Cookie use on MRCVSonline
We use cookies to ensure that we give you the best experience on our website. If you continue without changing your settings, we will assume that you are happy to receive all cookies.
If you would like to forward this story on to a friend, simply fill in the form below and click send.

Your friend's email:
Your email:
Your name:
 
 
Send Cancel

Edinburgh installs new veterinary linear accelerator
The new accelerator is equipped to deliver the most advanced forms of radiation therapy.

Advanced therapy offers new cancer treatment options

The University of Edinburgh’s Royal (Dick) School of Veterinary Studies has announced the introduction of a new linear accelerator, placing it at the forefront of veterinary cancer treatment in Europe.


The new accelerator is designed to provide more targeted treatment, meaning that higher doses of radiation can be given less frequently. It also means that patients can have a shorter stay in hospital and receive fewer anaesthetics.


Offering the same cutting edge treatment options you will find in any human hospital, the accelerator is equipped to deliver the most advanced forms of radiation therapy. This includes static gantry intensity-modulated radiation therapy (IMRT), dynamic gantry IMRT/RarpidArc, electron therapy and conventional 3D radiation therapy. 


It will be operated by a team including American and European boarded veterinary radiation oncologist Dr Magdalena Parys, European board certified oncologist Juan Carlos Serra, and therapeutic radiographer Emma McCormick. 


The University said in a press release: “IMRT is an advanced treatment technique, which allows the delivery of a precise dose of treatment to almost any tumour shape. In particular cases, this technique reduces the dose to normal structures, which decreases side effects in normal tissues which are close to the tumour. 


“Secondly, can IMRT allow an increased total dose of radiation to be delivered to the tumour. A common example is the use of IMRT to spare the eyes, brain, skin and oral cavity when treating nasal tumours. R(D)SVS is the only place in the UK to offer IMRT.”


The accelerator is also equipped with cone-beam CT imaging facilities, which enables the radiation oncologist to position the animal with greater accuracy so that treatment is safer and more effective. It is the only veterinary linear accelerator UK with this capability.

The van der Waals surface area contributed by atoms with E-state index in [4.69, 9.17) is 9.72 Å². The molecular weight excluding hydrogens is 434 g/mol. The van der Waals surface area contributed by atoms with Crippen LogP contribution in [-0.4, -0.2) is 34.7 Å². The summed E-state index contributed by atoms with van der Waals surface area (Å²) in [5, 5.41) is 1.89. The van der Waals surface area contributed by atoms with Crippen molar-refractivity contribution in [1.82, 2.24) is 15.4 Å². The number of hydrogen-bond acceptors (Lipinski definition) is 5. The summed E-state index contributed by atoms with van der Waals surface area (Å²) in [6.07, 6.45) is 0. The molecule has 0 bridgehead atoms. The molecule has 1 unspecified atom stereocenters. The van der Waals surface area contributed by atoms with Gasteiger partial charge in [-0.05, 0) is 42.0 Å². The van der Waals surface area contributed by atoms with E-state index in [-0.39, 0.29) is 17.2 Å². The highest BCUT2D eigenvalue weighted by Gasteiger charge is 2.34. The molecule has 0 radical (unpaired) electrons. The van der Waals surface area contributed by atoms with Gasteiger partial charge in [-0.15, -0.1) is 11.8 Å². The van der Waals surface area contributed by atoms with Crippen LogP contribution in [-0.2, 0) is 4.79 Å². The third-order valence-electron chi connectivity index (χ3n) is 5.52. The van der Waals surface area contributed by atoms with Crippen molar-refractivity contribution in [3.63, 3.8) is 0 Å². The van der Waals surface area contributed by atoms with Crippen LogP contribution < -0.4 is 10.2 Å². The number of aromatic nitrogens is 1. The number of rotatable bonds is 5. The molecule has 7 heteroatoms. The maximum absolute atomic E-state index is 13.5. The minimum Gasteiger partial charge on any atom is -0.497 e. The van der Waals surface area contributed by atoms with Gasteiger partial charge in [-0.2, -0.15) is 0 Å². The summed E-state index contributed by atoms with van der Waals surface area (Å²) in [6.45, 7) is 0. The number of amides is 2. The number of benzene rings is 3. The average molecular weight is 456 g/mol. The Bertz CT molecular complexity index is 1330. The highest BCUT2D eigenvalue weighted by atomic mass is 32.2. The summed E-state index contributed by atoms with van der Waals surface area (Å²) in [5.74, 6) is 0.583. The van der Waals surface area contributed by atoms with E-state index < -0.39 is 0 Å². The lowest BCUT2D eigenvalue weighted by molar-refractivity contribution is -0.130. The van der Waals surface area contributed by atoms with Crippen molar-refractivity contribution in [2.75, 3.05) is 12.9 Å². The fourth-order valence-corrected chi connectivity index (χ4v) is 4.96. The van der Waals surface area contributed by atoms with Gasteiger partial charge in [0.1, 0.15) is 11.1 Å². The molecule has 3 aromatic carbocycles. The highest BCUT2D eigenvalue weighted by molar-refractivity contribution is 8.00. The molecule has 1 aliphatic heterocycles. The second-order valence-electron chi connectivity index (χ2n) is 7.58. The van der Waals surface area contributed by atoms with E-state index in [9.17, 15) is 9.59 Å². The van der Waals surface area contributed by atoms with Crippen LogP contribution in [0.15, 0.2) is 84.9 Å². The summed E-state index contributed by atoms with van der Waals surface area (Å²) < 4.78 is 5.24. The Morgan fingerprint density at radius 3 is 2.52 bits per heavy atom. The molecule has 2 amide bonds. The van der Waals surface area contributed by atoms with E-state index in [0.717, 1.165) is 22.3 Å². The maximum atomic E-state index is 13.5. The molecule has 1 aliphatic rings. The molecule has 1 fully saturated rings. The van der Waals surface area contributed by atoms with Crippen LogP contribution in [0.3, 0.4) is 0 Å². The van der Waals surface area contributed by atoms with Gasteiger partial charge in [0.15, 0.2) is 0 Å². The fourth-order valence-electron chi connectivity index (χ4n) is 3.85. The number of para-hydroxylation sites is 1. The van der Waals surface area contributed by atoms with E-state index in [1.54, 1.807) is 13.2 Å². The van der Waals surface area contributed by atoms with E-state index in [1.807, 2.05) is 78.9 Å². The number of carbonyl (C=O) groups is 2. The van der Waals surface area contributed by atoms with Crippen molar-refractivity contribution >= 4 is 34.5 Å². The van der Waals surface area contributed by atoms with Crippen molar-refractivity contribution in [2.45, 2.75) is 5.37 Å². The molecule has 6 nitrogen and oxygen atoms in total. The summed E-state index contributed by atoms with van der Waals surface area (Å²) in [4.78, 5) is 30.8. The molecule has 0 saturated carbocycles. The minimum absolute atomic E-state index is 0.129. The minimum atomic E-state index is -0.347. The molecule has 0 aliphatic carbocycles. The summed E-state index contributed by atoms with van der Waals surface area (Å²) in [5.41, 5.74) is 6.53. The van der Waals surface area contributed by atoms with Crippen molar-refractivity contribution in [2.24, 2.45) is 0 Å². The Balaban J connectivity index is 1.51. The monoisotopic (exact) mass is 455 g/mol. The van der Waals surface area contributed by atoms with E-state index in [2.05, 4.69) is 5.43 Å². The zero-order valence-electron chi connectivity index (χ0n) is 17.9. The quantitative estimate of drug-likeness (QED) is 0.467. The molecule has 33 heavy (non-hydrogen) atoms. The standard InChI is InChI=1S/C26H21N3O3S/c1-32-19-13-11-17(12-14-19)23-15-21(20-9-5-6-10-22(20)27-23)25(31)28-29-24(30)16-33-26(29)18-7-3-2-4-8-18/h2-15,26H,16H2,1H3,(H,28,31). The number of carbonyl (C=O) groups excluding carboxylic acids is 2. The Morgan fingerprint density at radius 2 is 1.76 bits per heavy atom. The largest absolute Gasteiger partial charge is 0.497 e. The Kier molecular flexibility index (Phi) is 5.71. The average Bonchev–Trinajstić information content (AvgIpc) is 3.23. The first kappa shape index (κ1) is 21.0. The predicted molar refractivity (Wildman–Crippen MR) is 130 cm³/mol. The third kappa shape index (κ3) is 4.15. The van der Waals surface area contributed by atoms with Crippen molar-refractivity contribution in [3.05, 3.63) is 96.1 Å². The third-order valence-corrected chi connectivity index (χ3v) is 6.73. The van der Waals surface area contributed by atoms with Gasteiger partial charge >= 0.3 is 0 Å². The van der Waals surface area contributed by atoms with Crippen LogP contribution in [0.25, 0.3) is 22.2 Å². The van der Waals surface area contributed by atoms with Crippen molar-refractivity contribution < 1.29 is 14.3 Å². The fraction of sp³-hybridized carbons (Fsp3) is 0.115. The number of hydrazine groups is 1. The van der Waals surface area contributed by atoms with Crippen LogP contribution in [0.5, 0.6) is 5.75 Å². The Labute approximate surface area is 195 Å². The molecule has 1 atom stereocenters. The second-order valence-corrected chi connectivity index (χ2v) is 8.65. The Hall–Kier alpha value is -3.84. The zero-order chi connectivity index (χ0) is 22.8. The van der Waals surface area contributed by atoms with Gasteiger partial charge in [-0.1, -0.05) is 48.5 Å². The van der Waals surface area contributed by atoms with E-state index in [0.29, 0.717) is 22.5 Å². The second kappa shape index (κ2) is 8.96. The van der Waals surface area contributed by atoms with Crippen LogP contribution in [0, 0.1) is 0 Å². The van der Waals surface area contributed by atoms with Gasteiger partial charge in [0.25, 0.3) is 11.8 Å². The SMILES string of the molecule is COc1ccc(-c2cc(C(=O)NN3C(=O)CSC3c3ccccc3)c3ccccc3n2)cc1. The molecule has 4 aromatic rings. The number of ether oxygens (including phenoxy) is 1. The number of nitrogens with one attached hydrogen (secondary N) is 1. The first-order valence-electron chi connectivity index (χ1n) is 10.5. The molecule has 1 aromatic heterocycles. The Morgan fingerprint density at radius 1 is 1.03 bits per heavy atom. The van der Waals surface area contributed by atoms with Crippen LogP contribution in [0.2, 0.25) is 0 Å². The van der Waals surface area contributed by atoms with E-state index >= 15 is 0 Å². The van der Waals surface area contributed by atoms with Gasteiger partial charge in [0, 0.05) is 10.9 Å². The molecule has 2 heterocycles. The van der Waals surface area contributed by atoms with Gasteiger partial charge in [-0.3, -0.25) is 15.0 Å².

The University added: "The new radiation unit will also soon be able to treat patients with stereotactic radiotherapy. This is a type of protocol that usually consists of one, two or three high-dose radiotherapy fractions, delivered with pin-point accuracy and in a short period of time. 


“By giving much more targeted treatment you can give high doses less frequently as you are mainly hitting the tumour cells, not the adjacent normal tissues. It also means a shorter stay in the hospital and less anaesthetics. This type of radiotherapy treatment modality has been successfully implemented in other places in the world for many tumour types, such as nasal and brain tumours.”

Image (C) University of Edinburgh.

 

Become a member or log in to add this story to your CPD history

Celebrity chefs urge public to get baking to support Cats Protection fundraiser

News Story 1
 In support of Cats Protection's Pawsome Afternoon Tea fundraiser, Masterchef winner Tim Anderson and Great British Bake Off star Kim-Joy have shared biscuit recipes to help keen bakers raise money for needy cats across April.

The celebrity chefs are both cat owners and have said that they hope this fundraiser will help to raise awareness of cats in need and the importance of adopting a cat, rather than buying one.

This is the fourth year Cats Protection has run its Pawsome Afternoon Tea campaign, which encourages people to hold tea parties, bake sales and fundraising events to help raise money for the charity.

To view the recipes and other fundraising resources please visit the Cats Protection website. 

Click here for more...
News Shorts
BEVA offering free membership to vet students

The British Equine Veterinary Association (BEVA) is offering free membership to veterinary students. As part of a new initiative with the aim of encouraging more veterinary professionals into equine practice.

According to BEVA, less than one in ten veterinary students choose to work in equine practice. The association hopes that this initiative will provide insight into the field and the benefits of a career in equine medicine.

Benefits of membership include:
▪ access to a network of nearly 3,000 members
▪ special student rates to attend BEVA Congress
▪ online access to BEVA's Equine Veterinary Education (EVE) journal
▪ free access to the association's online learning platform
▪ free access to BEVA's practical veterinary apps
▪ exclusive discounts on a range of things from cinema tickets to grocery shopping.

BEVA will be releasing a series of short videos over the next few months from BEVA Council members, explaining what inspired them to work in equine practice.

Image (c) BEVA.